Leslie Bricusse was an internationally recognised songwriter and lyricist whose musical career spanned over 60 years. Throughout his life, he received two Oscars (with an additional eight nominations), a Grammy Award (out of a total of nine nominations), four Tony Award nominations and eight prestigious Ivor Novello Awards. It was Edward Kassner who gave Bricusse his first break in 1955 with a publishing deal that brought the music from the 1956 film Charley Moon and the 1958 West End show Lady at the Wheel, Bricusse’s earliest musical to achieve a West End run, to the Kassner Music catalogue.
Taken from Charley Moon, the song “Out of Town” became a UK Top 20 hit for Max Bygraves and earned Bricusse an Ivor Novello Award nomination. It later became the theme tune for the ITV programme of the same name, which would run throughout the 1960s and 1970s. The songs “Love Is”, “Siesta” and “Wish I Knew”, all from Lady at the Wheel, were recorded by several British artists at the time including Alma Cogan, Dickie Valentine, The Beverley Sisters and Spike Milligan.
Soon after these initial achievements, Bricusse began a writing partnership with Anthony Newley on the stage shows Stop the World I Want to Get Off (1961) and The Roar of the Greasepaint – The Smell of the Crowd (1964), the successes of which took his profile to a new level. Career highlights comprise penning the theme songs for the James Bond classics Goldfinger and You Only Live Twice, composing the scores of Dr Dolittle (1967) and Willy Wonka and the Chocolate Factory (1971) and writing the lyrics for the musical Victor/Victoria (1982).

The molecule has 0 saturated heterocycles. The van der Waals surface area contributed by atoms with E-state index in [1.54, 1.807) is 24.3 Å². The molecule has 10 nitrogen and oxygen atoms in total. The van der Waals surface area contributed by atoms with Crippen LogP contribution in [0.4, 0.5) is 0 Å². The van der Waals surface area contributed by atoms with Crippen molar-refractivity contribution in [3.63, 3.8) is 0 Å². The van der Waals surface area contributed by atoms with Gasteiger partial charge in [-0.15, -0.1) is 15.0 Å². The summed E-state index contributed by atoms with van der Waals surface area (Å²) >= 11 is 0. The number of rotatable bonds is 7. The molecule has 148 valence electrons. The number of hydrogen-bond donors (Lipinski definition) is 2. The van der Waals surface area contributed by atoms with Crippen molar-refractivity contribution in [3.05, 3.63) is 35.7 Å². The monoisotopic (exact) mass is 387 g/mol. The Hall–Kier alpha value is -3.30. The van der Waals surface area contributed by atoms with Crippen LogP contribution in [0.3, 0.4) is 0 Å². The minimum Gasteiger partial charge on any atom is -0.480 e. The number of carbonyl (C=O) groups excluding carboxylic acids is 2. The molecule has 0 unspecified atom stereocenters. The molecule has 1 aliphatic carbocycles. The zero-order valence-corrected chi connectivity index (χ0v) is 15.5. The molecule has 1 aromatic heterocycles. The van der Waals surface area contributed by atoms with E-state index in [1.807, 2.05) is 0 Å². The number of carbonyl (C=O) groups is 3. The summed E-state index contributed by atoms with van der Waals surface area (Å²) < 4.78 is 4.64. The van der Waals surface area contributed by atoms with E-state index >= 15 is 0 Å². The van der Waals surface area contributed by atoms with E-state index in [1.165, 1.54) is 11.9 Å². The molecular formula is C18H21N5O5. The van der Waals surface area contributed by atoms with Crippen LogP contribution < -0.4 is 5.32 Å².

When Leslie Bricusse was inducted into the Songwriters Hall of Fame in 1989, he was only the fourth Englishman – behind Noel Coward, John Lennon and Sir Paul McCartney – to be honoured and, in the same year, he was also presented with a Kennedy Award for consistent excellence in songwriting by the British Academy of Songwriters, Composers and Authors. He was appointed OBE for his services to the film industry and the theatre in 2001 and published an autobiography, ‘Pure Imagination’, in 2005. Bricusse sadly passed away, aged 90, on 19th October 2021.